Use Graphics to Communicate Effectively in Your Grant Proposals

Good proposals include good graphics that visually depict your organization, your proposal team, and your response to grant guidelines.  As Mike Parkinson of the 24 Hour Company has pointed out, your graphics must be interesting enough to hold your reviewers’ attention and yet must be clear and simple enough to communicate your major points.

The right graphics can improve your grant proposal.  According to different studies, good graphics:

  • Take 40 percent less time than text to explain complex ideas.
  • Improve retention 38 percent.
  • Communicate up to 60,000 times faster than text alone.
  • Improve learning 200 percent.

Parkinson recommends that you use these kinds of graphics to convey your major points:

Bridge graphics:  this is a picture of a metaphor that depicts the connection between actions, concepts, or entities.  It can be used to show transitions, operational flow, and systems integration.

Chain graphics:  this picture depicts linked sections, concepts, or entities by literally using chains to show the connection between different organizations or activities.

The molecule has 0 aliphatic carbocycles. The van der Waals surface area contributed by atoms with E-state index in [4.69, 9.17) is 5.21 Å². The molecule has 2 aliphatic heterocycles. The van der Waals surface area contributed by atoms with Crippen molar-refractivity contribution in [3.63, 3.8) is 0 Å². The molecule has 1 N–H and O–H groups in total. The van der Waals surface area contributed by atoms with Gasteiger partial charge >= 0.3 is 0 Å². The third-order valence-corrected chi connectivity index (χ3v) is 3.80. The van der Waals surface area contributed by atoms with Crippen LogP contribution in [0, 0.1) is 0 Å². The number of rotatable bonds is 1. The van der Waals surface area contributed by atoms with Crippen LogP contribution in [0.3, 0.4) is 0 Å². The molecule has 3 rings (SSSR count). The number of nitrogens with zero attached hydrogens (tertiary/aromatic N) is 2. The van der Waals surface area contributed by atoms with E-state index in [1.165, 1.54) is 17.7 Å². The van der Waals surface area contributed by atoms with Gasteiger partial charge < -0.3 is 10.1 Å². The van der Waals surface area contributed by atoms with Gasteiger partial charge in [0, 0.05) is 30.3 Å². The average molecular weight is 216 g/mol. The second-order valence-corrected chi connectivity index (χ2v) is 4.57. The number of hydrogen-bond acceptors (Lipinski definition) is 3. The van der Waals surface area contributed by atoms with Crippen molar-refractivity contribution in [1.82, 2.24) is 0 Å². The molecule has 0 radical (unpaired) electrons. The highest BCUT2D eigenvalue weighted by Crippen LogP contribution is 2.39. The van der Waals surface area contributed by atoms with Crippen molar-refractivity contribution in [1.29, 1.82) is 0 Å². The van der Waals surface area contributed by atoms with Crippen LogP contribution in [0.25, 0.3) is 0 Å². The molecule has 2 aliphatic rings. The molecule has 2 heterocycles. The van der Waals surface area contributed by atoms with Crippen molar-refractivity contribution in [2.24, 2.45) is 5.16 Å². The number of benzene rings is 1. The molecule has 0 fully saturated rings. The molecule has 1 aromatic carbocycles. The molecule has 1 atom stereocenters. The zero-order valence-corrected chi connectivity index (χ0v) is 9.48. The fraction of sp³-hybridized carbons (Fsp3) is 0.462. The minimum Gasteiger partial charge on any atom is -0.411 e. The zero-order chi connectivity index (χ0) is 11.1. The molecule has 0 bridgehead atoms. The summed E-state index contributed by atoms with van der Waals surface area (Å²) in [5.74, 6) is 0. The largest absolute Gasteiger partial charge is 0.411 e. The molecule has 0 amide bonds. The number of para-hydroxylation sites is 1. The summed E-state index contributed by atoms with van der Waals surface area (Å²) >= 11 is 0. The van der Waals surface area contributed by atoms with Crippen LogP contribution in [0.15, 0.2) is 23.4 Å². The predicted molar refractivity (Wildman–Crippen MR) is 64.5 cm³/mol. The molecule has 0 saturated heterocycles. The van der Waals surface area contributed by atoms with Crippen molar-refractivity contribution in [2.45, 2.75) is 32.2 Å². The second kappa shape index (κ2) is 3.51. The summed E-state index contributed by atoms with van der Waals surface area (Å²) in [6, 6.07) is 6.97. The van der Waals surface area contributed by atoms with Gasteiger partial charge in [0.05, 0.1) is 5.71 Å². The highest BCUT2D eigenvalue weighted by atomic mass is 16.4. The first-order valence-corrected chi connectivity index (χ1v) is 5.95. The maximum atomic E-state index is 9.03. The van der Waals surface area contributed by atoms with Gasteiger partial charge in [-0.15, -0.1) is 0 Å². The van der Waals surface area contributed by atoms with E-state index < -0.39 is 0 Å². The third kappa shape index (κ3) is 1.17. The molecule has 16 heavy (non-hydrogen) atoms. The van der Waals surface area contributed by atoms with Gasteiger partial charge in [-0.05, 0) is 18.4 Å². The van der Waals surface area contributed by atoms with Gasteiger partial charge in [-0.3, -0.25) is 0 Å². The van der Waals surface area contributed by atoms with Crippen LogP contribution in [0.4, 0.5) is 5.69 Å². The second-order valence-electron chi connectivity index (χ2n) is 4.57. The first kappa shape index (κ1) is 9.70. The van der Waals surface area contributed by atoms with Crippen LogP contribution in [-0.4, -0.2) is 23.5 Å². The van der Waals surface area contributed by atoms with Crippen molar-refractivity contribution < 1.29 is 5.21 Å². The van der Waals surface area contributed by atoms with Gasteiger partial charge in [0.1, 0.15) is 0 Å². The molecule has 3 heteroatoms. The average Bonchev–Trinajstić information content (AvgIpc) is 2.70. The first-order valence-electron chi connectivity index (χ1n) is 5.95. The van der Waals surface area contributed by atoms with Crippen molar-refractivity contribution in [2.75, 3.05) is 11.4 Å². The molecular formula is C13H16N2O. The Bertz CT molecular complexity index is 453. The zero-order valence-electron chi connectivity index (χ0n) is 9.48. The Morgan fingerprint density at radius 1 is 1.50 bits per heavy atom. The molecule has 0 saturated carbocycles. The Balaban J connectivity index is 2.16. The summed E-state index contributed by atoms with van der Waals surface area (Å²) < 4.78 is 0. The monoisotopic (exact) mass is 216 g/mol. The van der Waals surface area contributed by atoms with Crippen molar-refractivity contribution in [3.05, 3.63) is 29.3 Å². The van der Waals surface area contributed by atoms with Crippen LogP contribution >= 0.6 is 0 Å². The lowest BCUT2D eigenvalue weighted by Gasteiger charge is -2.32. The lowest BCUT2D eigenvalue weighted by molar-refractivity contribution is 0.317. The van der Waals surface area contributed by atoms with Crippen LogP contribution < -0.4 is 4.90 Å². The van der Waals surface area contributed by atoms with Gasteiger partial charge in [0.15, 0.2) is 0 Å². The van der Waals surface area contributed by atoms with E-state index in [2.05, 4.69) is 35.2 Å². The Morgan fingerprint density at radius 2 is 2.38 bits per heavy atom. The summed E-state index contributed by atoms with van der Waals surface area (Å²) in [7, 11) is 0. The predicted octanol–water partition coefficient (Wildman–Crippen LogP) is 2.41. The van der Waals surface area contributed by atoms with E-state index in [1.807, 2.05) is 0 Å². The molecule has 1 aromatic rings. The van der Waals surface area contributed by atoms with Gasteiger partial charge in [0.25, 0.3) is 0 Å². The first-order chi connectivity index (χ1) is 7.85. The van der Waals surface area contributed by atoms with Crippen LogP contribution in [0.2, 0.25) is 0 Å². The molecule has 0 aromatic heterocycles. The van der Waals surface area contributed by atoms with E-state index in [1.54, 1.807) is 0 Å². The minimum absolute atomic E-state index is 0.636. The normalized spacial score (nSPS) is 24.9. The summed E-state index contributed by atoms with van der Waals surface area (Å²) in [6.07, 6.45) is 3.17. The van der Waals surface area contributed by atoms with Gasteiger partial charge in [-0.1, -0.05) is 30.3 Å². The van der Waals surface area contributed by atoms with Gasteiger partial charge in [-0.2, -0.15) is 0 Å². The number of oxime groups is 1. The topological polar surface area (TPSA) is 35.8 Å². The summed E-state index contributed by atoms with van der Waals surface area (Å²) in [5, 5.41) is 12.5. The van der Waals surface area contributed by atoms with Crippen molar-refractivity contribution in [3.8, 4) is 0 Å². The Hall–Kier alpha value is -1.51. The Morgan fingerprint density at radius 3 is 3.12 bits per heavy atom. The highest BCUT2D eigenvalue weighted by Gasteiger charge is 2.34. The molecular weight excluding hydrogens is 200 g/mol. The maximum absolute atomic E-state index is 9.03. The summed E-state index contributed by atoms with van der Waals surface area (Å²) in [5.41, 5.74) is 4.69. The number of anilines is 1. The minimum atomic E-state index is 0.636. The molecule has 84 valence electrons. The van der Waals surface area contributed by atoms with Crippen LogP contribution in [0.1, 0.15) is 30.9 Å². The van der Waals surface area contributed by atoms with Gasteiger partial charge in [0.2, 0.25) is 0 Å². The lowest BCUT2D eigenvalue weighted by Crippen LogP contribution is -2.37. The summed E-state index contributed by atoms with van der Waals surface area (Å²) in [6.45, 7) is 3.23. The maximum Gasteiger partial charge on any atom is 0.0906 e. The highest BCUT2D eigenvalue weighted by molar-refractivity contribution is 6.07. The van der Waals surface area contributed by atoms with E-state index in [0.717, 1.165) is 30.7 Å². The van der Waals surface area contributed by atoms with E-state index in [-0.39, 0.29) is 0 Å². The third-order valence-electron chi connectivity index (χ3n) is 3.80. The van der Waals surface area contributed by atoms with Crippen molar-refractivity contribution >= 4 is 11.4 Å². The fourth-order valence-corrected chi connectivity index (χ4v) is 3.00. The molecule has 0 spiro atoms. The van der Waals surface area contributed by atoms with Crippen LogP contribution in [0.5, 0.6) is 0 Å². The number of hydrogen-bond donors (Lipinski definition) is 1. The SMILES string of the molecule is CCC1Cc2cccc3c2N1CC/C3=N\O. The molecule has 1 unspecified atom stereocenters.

Conveyor belt graphics:  this is picture of a repeatable linear process.  It effectively shows forward movement as a series of steps.

Dashboard graphics:  this picture presents multiple metrics in one consolidated picture.  It presents a holistic view of related information.

There are many other kinds of graphics that can bolster understanding and persuasion.  Visit the following Web sites to get ideas for good grant proposal graphics:

You need fresh and striking graphics to create interest and communicate your ideas effectively.  Although many grant proposal professionals are text oriented, persuasive proposals should include plenty of visuals – pictures, graphs, tables, and charts – that are integrated with their texts and that have action captions to keep emphasizing your major features and benefits.

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